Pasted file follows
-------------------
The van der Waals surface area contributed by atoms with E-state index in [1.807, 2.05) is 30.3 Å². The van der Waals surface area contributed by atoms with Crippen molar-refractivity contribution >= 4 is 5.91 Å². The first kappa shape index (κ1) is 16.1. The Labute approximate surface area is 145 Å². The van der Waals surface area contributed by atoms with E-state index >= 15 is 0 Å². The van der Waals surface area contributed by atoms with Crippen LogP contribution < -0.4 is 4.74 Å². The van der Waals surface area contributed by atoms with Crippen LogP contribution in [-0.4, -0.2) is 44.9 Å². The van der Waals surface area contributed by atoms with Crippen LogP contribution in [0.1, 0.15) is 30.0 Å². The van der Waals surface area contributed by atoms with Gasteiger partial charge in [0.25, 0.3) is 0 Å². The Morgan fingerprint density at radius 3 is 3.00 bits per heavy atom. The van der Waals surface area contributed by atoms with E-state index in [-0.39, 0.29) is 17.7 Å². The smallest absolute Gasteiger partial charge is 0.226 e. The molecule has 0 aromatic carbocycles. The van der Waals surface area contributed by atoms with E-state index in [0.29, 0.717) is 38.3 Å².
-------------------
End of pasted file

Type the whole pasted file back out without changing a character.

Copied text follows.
The van der Waals surface area contributed by atoms with E-state index in [1.807, 2.05) is 30.3 Å². The van der Waals surface area contributed by atoms with Crippen molar-refractivity contribution >= 4 is 5.91 Å². The first kappa shape index (κ1) is 16.1. The Labute approximate surface area is 145 Å². The van der Waals surface area contributed by atoms with E-state index >= 15 is 0 Å². The van der Waals surface area contributed by atoms with Crippen LogP contribution < -0.4 is 4.74 Å². The van der Waals surface area contributed by atoms with Crippen LogP contribution in [-0.4, -0.2) is 44.9 Å². The van der Waals surface area contributed by atoms with Crippen LogP contribution in [0.1, 0.15) is 30.0 Å². The van der Waals surface area contributed by atoms with Gasteiger partial charge in [0.25, 0.3) is 0 Å². The Morgan fingerprint density at radius 3 is 3.00 bits per heavy atom. The van der Waals surface area contributed by atoms with E-state index in [-0.39, 0.29) is 17.7 Å². The smallest absolute Gasteiger partial charge is 0.226 e. The molecule has 0 aromatic carbocycles. The van der Waals surface area contributed by atoms with E-state index in [0.29, 0.717) is 38.3 Å².